The cost of living is often one of the most crucial things that many of us think of when we are looking at a retirement location. Dallas may not be one of the cheapest places to live in Texas, but it stands out in various aspects that matter to people looking at retiring in Dallas, TX. As of August 2017, Forbes figures the cost of living in Dallas, TX to be slightly above the national average by 8.4% but residents can look forward to enjoying free electricity at night. Residents are also not required to pay a state income tax. Join us in exploring other key expense areas for Dallas, TX.
Dallas Housing Costs
Rental and housing prices are on an upward trend in Dallas and not many changes are to be anticipated in the near future. Job growth and a stable stream of new residents are keeping housing prices on the rise. For the Dallas-Plano-Irving area, the median home price as of August 2017 is approximately $240,600. For rental, the average monthly amount is $1,267 as of July 2017 for a one-bedroom apartment within the Dallas area. Even so, the high housing costs can be partially offset through lower electricity costs with some plans even offering free power on weekends.
Dallas Food Costs
Food costs in Dallas are in line with the national average. It is found that residents spend more dining out as compared to groceries than the average American. For residents who do go grocery shopping within the Dallas area, a dozen eggs can average at $1.89, a gallon of milk can average at $2.53, and a pound of chicken breasts can average at $2.86.
Dallas Transportation Costs
The prices are slightly higher for overall transportation in Dallas as compared to the national average. However, retirees may not even factor in transportation costs as part of their monthly expenditure as they do not have a workday commute. Gas prices in Dallas range from $1.99 to $2.29 per gallon as of August 2017 whereas car owners can expect to pay for auto insurance around $1,395 to $1,806. There are plenty of insurance options that offer extensive coverage while still being relatively affordable. You should always scout for the most ideal plan that suits your unique needs including your budget.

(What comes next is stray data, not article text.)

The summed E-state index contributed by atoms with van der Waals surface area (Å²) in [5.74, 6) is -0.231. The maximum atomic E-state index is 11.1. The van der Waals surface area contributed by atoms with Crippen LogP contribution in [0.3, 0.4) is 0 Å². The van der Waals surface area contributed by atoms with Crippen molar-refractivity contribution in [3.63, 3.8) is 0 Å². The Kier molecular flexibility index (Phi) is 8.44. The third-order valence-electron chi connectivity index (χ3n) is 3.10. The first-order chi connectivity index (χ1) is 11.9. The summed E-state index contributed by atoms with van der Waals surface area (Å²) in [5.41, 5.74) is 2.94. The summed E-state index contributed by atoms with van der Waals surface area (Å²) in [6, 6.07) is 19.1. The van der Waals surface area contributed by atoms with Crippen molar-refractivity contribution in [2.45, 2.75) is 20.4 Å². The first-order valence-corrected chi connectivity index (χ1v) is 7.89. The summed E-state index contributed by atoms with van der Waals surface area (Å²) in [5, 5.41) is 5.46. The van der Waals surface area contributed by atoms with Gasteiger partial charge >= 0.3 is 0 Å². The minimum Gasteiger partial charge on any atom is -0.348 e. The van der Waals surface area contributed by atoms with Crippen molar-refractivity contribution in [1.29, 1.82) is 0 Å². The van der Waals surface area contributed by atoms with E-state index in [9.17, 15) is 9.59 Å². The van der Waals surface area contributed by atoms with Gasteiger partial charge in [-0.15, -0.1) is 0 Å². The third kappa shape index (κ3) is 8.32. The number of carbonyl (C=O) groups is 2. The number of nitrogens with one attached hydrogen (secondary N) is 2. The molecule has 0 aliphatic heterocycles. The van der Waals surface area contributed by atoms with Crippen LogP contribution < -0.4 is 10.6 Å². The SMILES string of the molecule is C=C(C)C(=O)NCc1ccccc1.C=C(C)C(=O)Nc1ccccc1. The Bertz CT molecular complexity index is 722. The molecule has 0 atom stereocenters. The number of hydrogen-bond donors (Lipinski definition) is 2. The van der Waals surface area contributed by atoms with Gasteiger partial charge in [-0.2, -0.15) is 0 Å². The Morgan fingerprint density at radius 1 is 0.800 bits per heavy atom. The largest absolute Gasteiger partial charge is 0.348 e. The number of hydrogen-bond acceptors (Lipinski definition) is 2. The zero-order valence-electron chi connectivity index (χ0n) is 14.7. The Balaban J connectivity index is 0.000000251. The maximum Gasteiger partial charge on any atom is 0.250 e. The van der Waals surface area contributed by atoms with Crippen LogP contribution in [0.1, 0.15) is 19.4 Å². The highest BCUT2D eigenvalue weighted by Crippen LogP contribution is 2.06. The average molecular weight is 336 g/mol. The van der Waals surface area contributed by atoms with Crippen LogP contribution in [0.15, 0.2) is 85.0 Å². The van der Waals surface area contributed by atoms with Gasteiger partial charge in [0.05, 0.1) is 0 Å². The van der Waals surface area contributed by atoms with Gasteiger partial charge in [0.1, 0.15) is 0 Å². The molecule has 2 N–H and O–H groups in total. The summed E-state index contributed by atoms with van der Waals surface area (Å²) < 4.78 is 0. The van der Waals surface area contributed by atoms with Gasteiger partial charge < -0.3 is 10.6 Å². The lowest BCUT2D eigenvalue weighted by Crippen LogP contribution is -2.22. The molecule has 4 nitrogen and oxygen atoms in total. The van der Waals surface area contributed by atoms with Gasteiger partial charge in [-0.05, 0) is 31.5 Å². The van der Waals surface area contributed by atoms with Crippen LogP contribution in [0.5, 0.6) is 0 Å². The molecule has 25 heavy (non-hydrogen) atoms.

Dallas Senior Care Costs
For the year 2016, the average cost of senior living in Dallas was higher than the national median but nursing home costs are significantly lower than the average. Adult daycare costs in Dallas are also slightly lower than the national median, whereas home health care services are on par. For residents of a retirement community, they may be eligible for a variety of financial assistance programs. The programs include Medicaid, the STAR+PLUS Home, and Community Based Services Waiver, the Community First Choice program, the Community Care for Aged and Disabled Program, and the Supplemental Security Income program. Depending on the level of care you need as a retiree, you can inquire with your local agency to process the necessary applications.